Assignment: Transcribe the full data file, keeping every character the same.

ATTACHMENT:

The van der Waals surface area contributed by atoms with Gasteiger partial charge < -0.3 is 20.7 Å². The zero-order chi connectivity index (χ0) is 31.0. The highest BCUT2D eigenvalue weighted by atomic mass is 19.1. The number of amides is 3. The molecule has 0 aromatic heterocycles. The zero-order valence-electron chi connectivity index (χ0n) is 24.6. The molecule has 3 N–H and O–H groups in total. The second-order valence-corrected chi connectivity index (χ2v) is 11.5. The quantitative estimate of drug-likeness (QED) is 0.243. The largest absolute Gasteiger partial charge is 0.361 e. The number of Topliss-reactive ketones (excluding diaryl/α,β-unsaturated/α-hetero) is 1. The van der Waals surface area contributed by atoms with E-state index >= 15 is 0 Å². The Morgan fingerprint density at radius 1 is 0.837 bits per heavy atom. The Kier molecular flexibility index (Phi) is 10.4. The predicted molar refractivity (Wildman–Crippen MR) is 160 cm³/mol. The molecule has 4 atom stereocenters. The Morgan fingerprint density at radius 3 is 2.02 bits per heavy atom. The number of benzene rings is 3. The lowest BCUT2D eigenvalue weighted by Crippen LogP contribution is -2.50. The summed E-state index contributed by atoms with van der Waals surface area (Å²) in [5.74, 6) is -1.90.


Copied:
The van der Waals surface area contributed by atoms with Gasteiger partial charge < -0.3 is 20.7 Å². The zero-order chi connectivity index (χ0) is 31.0. The highest BCUT2D eigenvalue weighted by atomic mass is 19.1. The number of amides is 3. The molecule has 0 aromatic heterocycles. The zero-order valence-electron chi connectivity index (χ0n) is 24.6. The molecule has 3 N–H and O–H groups in total. The second-order valence-corrected chi connectivity index (χ2v) is 11.5. The quantitative estimate of drug-likeness (QED) is 0.243. The largest absolute Gasteiger partial charge is 0.361 e. The number of Topliss-reactive ketones (excluding diaryl/α,β-unsaturated/α-hetero) is 1. The van der Waals surface area contributed by atoms with E-state index >= 15 is 0 Å². The Morgan fingerprint density at radius 1 is 0.837 bits per heavy atom. The Kier molecular flexibility index (Phi) is 10.4. The predicted molar refractivity (Wildman–Crippen MR) is 160 cm³/mol. The molecule has 4 atom stereocenters. The Morgan fingerprint density at radius 3 is 2.02 bits per heavy atom. The number of benzene rings is 3. The lowest BCUT2D eigenvalue weighted by Crippen LogP contribution is -2.50. The summed E-state index contributed by atoms with van der Waals surface area (Å²) in [5.74, 6) is -1.90.